We had the good fortune of connecting with Bradley Bennett and we’ve shared our conversation below.
Hi Bradley, what role has risk played in your life or career?
Creating a business from scratch is a constant process of managing risk. You have to have a stomach for it, or else it can consume you. For me, the initial risk was simply starting a business which I had no background in. I had a good amount of business experience from another industry that helped me in many aspects of starting a business, but the food CPG industry was new to me. While I took some major risks to advance my own career in the software industry before this, it was nothing like the risks I would undertake to own my own business. I built this business from scratch without any outside investment. So, from the beginning I put my life savings, retirement and even my house at risk by spending and borrowing against that money to start the business. As we grew the business, every step involved taking on more risk to get to the next level. The thought of what failure could mean personally, or the worry of being able to pay the bills or make rent, or most of all the fear of not being able to make payroll are the things that keep any business owner up at night. Risk manifests itself in many other ways than just financial. So often my colleagues in business have urged me to make sure we were ready to take on new business challenges before doing them so that we wouldn’t hurt our brand or reputation by failing to meet the business challenge or provide the appropriate level of customer service. While that is very prudent business advice, if I had followed that advice in this business, I would have slowed down my own progress, considerably – possibly detrimentally. You never know which business opportunities are going to come through and which will not, or if they do how long they will take to happen. I have taken an approach of casting a wide net and figuring out how to respond to the business as it comes rather than to worry about how to make it happen before you even know if you will even get it. As a result we have risked taking on more business than we can handle, but the reality has been just the pressure to make it happen quickly when it does.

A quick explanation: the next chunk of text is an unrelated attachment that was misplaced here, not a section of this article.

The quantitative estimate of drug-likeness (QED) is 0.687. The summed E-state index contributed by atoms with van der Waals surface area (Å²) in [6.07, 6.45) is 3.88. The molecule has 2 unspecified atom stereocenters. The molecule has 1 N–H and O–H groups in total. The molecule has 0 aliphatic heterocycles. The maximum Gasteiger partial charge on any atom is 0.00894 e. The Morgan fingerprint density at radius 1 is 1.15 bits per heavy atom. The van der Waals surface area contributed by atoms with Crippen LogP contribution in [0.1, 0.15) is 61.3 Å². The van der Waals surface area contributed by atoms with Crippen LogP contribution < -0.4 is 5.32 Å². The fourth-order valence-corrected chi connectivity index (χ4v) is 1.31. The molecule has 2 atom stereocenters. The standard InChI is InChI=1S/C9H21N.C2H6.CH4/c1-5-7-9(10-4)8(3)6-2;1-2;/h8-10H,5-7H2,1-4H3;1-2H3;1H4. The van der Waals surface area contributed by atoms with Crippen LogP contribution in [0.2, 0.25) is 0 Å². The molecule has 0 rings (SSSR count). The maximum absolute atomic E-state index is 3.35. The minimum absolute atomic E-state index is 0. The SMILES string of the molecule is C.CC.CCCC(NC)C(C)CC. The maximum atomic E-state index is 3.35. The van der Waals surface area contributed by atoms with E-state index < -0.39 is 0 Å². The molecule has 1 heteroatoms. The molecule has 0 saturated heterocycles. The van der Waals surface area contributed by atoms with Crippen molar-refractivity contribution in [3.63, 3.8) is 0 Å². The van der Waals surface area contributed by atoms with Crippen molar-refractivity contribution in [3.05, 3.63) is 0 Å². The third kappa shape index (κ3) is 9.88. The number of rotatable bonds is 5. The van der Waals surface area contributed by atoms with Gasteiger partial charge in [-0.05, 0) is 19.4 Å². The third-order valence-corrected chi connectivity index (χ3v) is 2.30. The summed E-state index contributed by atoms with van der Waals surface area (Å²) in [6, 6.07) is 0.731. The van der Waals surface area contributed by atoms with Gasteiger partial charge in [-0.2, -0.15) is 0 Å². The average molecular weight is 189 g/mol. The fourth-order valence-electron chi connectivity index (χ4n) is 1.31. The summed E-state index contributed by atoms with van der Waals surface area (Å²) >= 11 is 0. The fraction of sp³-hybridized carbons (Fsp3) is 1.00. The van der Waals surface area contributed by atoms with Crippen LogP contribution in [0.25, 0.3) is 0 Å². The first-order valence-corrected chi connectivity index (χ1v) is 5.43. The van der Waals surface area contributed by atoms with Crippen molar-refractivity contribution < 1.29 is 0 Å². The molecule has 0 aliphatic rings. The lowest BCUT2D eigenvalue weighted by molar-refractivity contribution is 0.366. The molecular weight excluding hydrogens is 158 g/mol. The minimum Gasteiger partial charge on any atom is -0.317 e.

What should our readers know about your business?
At PPW, we have built our brand around the idea of making expertly crafted snackable items that use high quality regional ingredients with absolutely no artificial colors, preservatives or stabilizers of any kind. We are the originators of the new West Coast style pickle and have fun creating products that will please both pickle fanatics and pickle skeptics alike. While we keep things light-hearted with our cheeky product names, we are serious about the quality of the ingredients that go into our products and way in which we make our products that preserves the crunch that can only come from using fresh from the field produce and not overprocessing it. Even though this originally started as a hobby to make holiday gifts for friends and family, the principals that went into the product making with those first batches have remained the same from the beginning. We are especially proud of what we have accomplished with the creation of our savory drink mixer line. Every one of the products in this set is not just another “me too” mixer. Our first and most award-winning product is our Bloody Mary Elixir. From the beginning we knew we didn’t want to sell other flavored tomato-juice and instead set out to bottle the secret sauce that anyone could use to make a foolproof delicious Bloody Mary. In doing so, we discovered that most commercially available Worcestershire sauces out there are full of artificial ingredients and that if we wanted to hold tight to our principals of being 100% clean label that we would have to figure out how to make our own. It is one of our greatest points of pride about our Bloody Mary Elixir that we have the only mix that features a house-crafted Worcestershire sauce. Our Michelada Shrub is a first of its kind mixer for making a delicious Michelada at home. We now have several breweries that use our Michelada Shrub to help their bartenders make a consistently great Michelada, which by the way features a little of a vegan version of our Worcestershire sauce. Bringing up the rear of this line is our Pickle Brine which was the first all-natural gourmet pickle juice to hit the market and now is one of our top selling products on Amazon. This Pickle Brine is most commonly used as a chaser with the trending “Pickleback” shot, which is simply a shot of Irish Whiskey chased by pickle juice. Try it before you knock it. To be candid, Pacific Pickle Works would have been much more difficult to get off the ground if we didn’t have friends and the community lending us a helping hand. In the beginning stages we couldn’t afford a place of our own or a factory so we teamed up with a local school and traded time in the kitchen for making bulk pickles for the school. If only we could still pay our rent in pickles! We were doing much smaller batches at that time and my parents would come to the school every Sunday and help clean and label jars. I paid them in pickles too! We eventually launched a Kickstarter campaign which raised awareness about our business while raising funds to help us build out our own facility. It’s amazing to look back at that small little business that started out in 4 stores in Santa Barbara and is now in more than 2,500 stores around the US. But one thing that has not changed is that I still get a kick out of the look on people’s faces when they ask you what you do for a living and I tell them that I own a pickle company. The next step for Pacific Pickle Works is to expand into doing more business in the foodservice sector supplying restaurants throughout So Cal with our bulk-packed pickles. We started to expand this part of our business just before Covid hit. Fortunately the majority of our business was in retail and we were able to pivot back to what we were best at. But now we are excited to get these restaurant products launched again and are here to help any business serving craft burgers and sandwiches to elevate their pickle game.